Philadelphia played host to six NCAA Tournament games on March 17 and 19, featuring eight teams from eight different states. Fans who attended the event will only be talking about one of them in years to come, and Villanova was not involved.The first day kicked off in a Northwest vs. Southwest battle with the confident Wisconsin Badgers against the Wildcats of Arizona.
Arizona had a sentimental edge with point guard Mustafa Shakur playing in his hometown, and he did not disappoint with 17 points and nine assists.
Villanova fans watched excitedly as the game would determine their second round victim, but looks of confidence changed to worry as the other Wildcats made it rain shooting .826 from the field en route to an impressive 94-75 victory.
Walking around the Wachovia center were wide-eyed Monmouth fans just happy to be there and hoping against hope for an upset against top-seeded Villanova, who expectedly sent them packing with an ugly 58-45 victory. The blue and light blue colors of Villanova were well represented in the crowd and made sure everyone knew whose house it was.
After the Nova win, fans exited the Wachovia Center for the break between the first and second session. Calls of “Who needs tickets?” could be heard as fans attempted to scalp their tickets for the later games, feeling satisfied that their team was done. Who wants to see Albany play Connecticut anyway?
Those that did return received a gem of a game from the Great Danes of Albany, a 16th seed that received about as much attention from experts as a goldfish at Sea World. Donning purple and gold, the cagey Danes gave the Huskies of UConn a dogfight for 30 minutes. They led by 12 in the second half and the entire building was behind them from start to finish.
“I thought I was witnessing history,” said fan Ricky Ramos. “If they pulled off that upset I would be wearing an Albany t-shirt right now!”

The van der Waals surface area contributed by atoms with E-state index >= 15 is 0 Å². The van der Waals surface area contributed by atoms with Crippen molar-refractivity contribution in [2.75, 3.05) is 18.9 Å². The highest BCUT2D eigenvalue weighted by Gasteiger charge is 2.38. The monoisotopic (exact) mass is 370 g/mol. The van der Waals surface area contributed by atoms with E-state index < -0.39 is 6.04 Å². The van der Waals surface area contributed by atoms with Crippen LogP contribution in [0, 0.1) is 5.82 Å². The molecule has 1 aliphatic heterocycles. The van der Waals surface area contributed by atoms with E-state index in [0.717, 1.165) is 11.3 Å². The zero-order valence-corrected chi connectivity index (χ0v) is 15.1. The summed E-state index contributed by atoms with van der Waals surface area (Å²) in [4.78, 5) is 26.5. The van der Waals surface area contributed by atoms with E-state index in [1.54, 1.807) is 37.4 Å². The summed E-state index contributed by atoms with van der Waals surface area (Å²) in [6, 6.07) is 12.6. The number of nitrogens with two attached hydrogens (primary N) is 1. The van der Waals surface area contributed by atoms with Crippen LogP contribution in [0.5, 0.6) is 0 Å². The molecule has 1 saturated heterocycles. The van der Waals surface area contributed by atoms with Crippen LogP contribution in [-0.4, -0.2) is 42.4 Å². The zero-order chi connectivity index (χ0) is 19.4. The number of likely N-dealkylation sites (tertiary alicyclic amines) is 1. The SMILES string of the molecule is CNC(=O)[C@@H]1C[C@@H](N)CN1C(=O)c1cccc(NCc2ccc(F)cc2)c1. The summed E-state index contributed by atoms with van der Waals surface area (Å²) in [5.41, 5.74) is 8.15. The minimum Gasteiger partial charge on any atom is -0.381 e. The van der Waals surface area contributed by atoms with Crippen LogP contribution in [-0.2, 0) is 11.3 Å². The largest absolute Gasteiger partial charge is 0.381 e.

Unlike Monmouth, who played a cagey stalling game to hang with Villanova, Albany employed a swarming man-to-man defense and an up-tempo offense going blow for blow with the tournament favorite. Philly fans, sensing their favorite Rocky vs. Apollo scenario, showed Brotherly Love to the underdog Great Danes, jumping to their feet as if every basket was a little miracle.
“They shocked us into such a state that they put us in a situation where I witnessed our poorest offensive effort in 20 years at UConn,” Huskies coach Jim Calhoun told ESPN.
A 16th seed has never beaten a No. 1 seed in NCAA history, and UConn was not about to be a footnote in the record books. Led by the steady play of Marcus Williams and Denham Brown, the Huskies regained their composure midway through the second half. Williams scored 21 points and quieted the Wachovia center. Jamar Wilson led Albany with 19 points.
The saddest part about the 72-59 UConn victory was that the score did not do justice to the superhuman effort put forth by the Danes.
After the game, Calhoun walked over and hugged Albany head coach Will Brown and told him his team was something special.
“For us to play UConn and be up 12 points, and three years ago we wouldn’t be in the same building, that’s an amazing accomplishment,” Wilson said.
Rounding out the first day was UAB vs. Kentucky. Despite being the closest contest of the day, the majority of the crowd had left before the end of the first half allowing fans in the upper levels a chance to move closer to the action. Kentucky won 69-64 behind Bobby Perry’s career high 25 points.
On Sunday, Villanova bested Arizona 82-78 and UConn got by Kentucky 87-82. While both games were spectacles themselves, and to some extent better basketball games, they pale in comparison to the Albany game. Albany had the best team in the country on the ropes, but they needed more than just the luck of St. Patrick and a lot of heart to beat them.